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Dangers underfoot

MagazineDecember 2010 (Vol. 21 Issue 9)Dangers underfoot

Although disparaged by US and UK science, scientists elsewhere are linking underground water sources with a high incidence of various sorts of illnesses-from cot death to cancer

Although disparaged by US and UK science, scientists elsewhere are linking underground water sources with a high incidence of various sorts of illnesses-from cot death to cancer.

The potential dangers of living above underground water first emerged in the 1920s, when Belgian scientist George Lakhovsky proposed that living cells emit electromagnetic (EM) frequencies, and that external EM interference could disturb the equilibrium of all living things, thus profoundly affecting health.
At first, he suspected that the nature of the soil predisposed inhabitants to cancer. While studying cancer incidence in Paris, he found that it was lowest in places such as Port Dauphine, which rested on sandy limestone, and highest in places like Grenelle, which rested on clay (Rev Gen Sci, 1928; October, Issue 15).

However, it was Lakhovsky's genius to recognize that certain soils absorbed the cosmic rays of the sun while others reflected these rays upwards-and into the living things above them.

The most dangerous situation appeared to be to live above underground run-ning water. Water is a powerful conduc-tor of electricity. When hit by cosmic rays or those emitted from fault lines, running water will naturally refract (bend or distort) the rays and send continuous powerful jolts of unnatural EM radiation to any inhabitants living above. The effect of this is to disturb the earth's geomagnetic field and, hence, the background radiation all around us.

Cancer houses

In 1929 in Vilsburg, Germany, Baron Gustav von Pohl demonstrated, via dowsing, that all 54 cancer victims in this little town slept at sites receiving high levels of cosmic radiation from underground streams. The most dangerous 'cancer houses' were those sited above where two streams crossed, especially those lying at different levels, suggesting that the cosmic rays in this case were enhanced even further.

Recently, von Pohl's work was confirmed in a study by the Scientific Association of Medical Doctors who, with the aid of a dowser, studied the houses of more than 5000 people in the German town of Stettin who had died of cancer. In all instances, their homes were located in a spot of intense EM radiation emitted from the earth.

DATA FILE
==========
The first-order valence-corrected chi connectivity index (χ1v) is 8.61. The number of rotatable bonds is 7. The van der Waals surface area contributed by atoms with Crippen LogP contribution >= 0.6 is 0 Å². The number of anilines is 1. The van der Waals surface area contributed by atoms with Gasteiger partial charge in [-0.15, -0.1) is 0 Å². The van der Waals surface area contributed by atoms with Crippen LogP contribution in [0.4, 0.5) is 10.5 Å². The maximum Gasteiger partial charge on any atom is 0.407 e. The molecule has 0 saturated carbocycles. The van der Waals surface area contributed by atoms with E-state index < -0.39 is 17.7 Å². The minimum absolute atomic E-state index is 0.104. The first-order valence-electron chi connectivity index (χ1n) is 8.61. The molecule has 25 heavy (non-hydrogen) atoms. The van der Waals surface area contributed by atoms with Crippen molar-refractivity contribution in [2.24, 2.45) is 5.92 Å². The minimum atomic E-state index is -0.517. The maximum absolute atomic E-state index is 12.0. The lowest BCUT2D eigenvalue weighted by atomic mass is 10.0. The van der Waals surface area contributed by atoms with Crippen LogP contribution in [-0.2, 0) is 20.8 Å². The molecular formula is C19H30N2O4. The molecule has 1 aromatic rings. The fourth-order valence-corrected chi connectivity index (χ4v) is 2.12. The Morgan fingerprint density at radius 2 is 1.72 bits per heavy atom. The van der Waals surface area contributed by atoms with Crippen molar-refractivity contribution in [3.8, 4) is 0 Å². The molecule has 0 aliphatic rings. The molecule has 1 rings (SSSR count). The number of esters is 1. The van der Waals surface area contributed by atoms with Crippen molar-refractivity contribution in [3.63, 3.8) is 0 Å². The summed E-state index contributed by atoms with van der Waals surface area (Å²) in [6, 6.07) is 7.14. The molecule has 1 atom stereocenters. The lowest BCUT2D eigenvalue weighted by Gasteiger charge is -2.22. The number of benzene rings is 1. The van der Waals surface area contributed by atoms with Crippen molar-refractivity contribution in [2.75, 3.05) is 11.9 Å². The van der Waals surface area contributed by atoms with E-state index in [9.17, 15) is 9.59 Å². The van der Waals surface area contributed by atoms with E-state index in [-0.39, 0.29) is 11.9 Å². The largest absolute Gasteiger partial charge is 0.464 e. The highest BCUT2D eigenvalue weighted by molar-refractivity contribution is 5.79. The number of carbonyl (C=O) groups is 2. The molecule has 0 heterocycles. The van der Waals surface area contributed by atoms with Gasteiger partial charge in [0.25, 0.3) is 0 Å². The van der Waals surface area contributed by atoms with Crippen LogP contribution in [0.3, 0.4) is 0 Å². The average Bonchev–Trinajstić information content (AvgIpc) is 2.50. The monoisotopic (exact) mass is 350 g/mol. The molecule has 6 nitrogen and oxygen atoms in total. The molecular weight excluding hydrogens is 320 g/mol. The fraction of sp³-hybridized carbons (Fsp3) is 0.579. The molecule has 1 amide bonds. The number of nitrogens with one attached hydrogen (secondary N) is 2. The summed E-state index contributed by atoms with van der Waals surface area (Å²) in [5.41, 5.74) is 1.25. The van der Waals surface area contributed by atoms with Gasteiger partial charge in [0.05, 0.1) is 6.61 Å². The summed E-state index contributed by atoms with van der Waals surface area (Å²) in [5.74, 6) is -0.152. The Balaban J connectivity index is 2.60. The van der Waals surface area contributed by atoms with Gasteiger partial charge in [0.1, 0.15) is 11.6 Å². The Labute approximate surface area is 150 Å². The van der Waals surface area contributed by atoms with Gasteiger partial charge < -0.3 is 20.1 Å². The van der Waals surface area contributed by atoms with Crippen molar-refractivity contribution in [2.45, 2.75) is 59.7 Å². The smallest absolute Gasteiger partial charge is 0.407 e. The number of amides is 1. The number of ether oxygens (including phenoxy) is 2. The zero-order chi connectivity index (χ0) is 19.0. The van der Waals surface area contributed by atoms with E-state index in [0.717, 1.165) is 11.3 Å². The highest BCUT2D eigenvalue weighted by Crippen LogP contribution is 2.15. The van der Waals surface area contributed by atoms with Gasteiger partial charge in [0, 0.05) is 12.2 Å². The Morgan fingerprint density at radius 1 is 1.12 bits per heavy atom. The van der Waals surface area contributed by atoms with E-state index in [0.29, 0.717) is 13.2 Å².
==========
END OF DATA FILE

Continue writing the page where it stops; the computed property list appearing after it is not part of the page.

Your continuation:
The early work of these pioneers into the effects of 'black streams' on cancer has since been confirmed by researchers using more sophisticated equipment, such as geomagnetom-eters. Russian geologist Dr Eugen K. Melnikov, who conducted studies in St Petersburg between 1989 and 1992, found that the incidence of cancer was nearly three times higher in areas of geopathic stress. Cancer incidence was 1.68/1000 persons/year in areas out-side of geopathic zones but, in places lying above underground streams, the incidence was 3.88/1000 persons/year and, where streams crossed, it rose to a staggering 7.39/1000 persons/year.

Similarly, in areas of geological faults, the usual cancer incidence of 14/1000 persons/year climbed to 20-29/1000 persons/year if victims lived above areas of active geological faults (Dubrov AP. Theoretical and practical aspects of the geo-pathogenic zone problem, in Bertrand J-P, ed. La Prevention. Les Entretiens Internationaux de Monaco. Monte Carlo: Editions Du Rocher, 1991: 91-4).

Cambridge biologist Roger Coghill has studied the effect of EM radiation for decades, and discovered a strong correlation between sudden infant death syndrome (SIDS) and strong EM radiation, including underground water sources. The closer the infant to the site of underground radiation, the earlier the child died (Hosp Equipment Supplies, 1989; June, Issue 9).